As seen in Figure 1, for luminance CS, when preterm data are plotted with respect to postterm age (open circles), there is clear overlap between preterms and fullterms (filled diamonds), especially within the first 3 months. This is supported statistically by the results of a two-factor ANOVA (subject group × postterm age), which showed neither a main effect of subject group ( F(1,131) = 1.27; p = 0.26) nor an interaction between subject group and age ( F(4,131) < 1). Although both Figures 1 and 2 suggest a slight superiority in preterms at 5 and 6 months postterm, this pattern is not supported by post hoc tests at these ages (5 months: t(22) = 1.32; p = 0.20, and 6 months: t(20) = 0.64; p = 0.53). Still, it is interesting to note that when the preterm data are plotted with respect to postnatal age, they align quite well with the fullterm infants, suggesting that preterms “catch up” to fullterms by 5 months postnatal age. 
A different pattern is seen for chromatic CS. Here, Figure 1 shows that the chromatic function of preterms plotted with respect to postterm age (filled circles) is clearly above that of fullterms (filled diamonds), especially obvious during the first three postterm months. This is supported by a two-factor ANOVA, which revealed a main effect of subject group ( F(1,131) = 6.80; p < 0.01). Post hoc t-tests at each age revealed a significant group difference at 3 months ( t(28) = 2.85; p = 0.005) and 6 months ( t(34) = 2.29, p = 0.03) postterm age. In sum, for chromatic contrast sensitivity, our results reveal that preterm infants outperform fullterm infants when plotted as postterm age. One way to describe the outperformance is in terms of how many “effective” weeks of chromatic CS development were afforded by preterm infants' early birth, by estimating the horizontal shift needed to align the preterm (in postterm age) function with the fullterm function. Using data from postterm months one to three, we calculated this amount to be 3.7 weeks. Since these preterm infants were born, on average, 6.6 (±1.1) weeks early, one can conjecture that the preterms' 6.6 weeks of additional time since birth (a proxy for 6.6 weeks of additional visual experience) is equivalent to 3.7 weeks of development in chromatic CS. Thus, early additional experience does exert an influence, albeit incomplete, on chromatic CS, and by about 4 to 5 months postnatal, both luminance and chromatic CS of preterms “catch up” to those of fullterms, presumably because the rate of contrast sensitivity development slows down at this time.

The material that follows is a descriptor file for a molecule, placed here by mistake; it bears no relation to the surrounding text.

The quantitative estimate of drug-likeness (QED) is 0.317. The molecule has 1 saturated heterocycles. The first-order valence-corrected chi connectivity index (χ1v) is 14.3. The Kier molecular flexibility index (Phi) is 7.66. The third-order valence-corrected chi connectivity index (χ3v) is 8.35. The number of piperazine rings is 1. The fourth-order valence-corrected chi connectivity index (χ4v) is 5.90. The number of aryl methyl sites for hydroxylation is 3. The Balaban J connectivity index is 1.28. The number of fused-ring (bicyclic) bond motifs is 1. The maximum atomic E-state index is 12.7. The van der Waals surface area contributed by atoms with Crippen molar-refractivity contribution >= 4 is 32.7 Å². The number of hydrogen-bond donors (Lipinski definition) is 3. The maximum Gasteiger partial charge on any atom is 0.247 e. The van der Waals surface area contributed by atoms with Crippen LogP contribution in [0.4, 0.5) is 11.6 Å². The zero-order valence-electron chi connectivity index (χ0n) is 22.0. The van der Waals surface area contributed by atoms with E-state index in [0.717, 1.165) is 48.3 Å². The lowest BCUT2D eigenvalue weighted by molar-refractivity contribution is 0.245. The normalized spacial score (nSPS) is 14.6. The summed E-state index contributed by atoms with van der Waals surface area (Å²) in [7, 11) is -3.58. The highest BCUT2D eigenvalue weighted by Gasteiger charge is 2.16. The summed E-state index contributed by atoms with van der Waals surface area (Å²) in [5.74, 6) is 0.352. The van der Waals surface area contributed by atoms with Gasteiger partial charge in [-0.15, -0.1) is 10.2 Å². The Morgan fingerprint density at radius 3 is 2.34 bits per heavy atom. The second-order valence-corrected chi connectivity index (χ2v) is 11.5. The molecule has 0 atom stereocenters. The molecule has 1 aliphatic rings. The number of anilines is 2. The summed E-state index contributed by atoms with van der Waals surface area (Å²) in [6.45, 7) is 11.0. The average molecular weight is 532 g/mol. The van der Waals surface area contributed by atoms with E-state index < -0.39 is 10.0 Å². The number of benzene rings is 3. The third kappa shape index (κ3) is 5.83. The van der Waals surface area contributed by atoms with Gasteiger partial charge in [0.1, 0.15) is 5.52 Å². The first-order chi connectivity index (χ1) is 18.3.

Discussion
The current study of preterm infants was designed to ask whether early visual development of luminance and chromatic contrast sensitivity (CS) is tied primarily to preprogrammed development (i.e., not requiring visual experience) or visual experience. The results of the current study show that luminance and chromatic CS differ in the extent to which they are predicted by postterm age. For luminance CS, the developmental trajectory of preterms is indistinguishable from that of fullterms in the first few postterm months, suggesting that preprogrammed mechanisms are sufficient for the development of luminance CS (i.e., with no effects of additional time since birth, which can be considered a proxy for additional visual experience). By contrast, for chromatic CS, preterms show greater sensitivity than fullterms when plotted in terms of postterm age. This result suggests that preprogrammed mechanisms are not sufficient for the development of chromatic CS, and that preterms' additional time since birth (i.e., additional visual experience) has a significant impact on development of chromatic CS. Interestingly, the conclusions of the current study are similar to those of our recent study (Dobkins et al., 2009), which used multiple regression analysis in a large sample of fullterm 2-month-old infants to ask whether luminance and chromatic CS are predicted by a variety of factors, including gestational length, postnatal age, gender, and birth order. In line with the theme of the current study, the premise of the previous study was that effects of gestational length on CS are likely tied to preprogrammed development, as there is no visual experience in utero (although we discuss the possibility that gestational length could be tied to other non-visual types of prenatal experience). By contrast, effects of postnatal age can be tied to both amount of visual experience and preprogrammed development. The results of our previous study showed that for 2-month-old infants, gestational length, which ranged from 38 to 42 weeks, predicted luminance CS, but not chromatic CS. Conversely, postnatal age, which ranged from 8 to 11 weeks, was a better predictor of chromatic, than luminance, CS. In sum, both our previous and current studies suggest that development of luminance CS may be more tied to preprogrammed mechanisms, whereas development of chromatic CS may be more tied to visual experience. 
Note that in both the current and previous studies, because we did not control the visual experience of our subjects, we cannot know whether the presumed effects of visual experience are “permissive” (i.e., simply allowing preprogrammed mechanisms to proceed normally) or “instructive” (i.e., shaping development in a way that is meaningful based on the statistics of the environment). In addition note that these studies tested only a single spatiotemporal frequency, and thus it is yet determined whether the observed effects generalize across a broad range of stimulus parameters. Future studies manipulating infants' visual experience and parameters of the test stimuli will be required to investigate these questions. 
Differential effects on magnocellular vs. parvocellular pathway development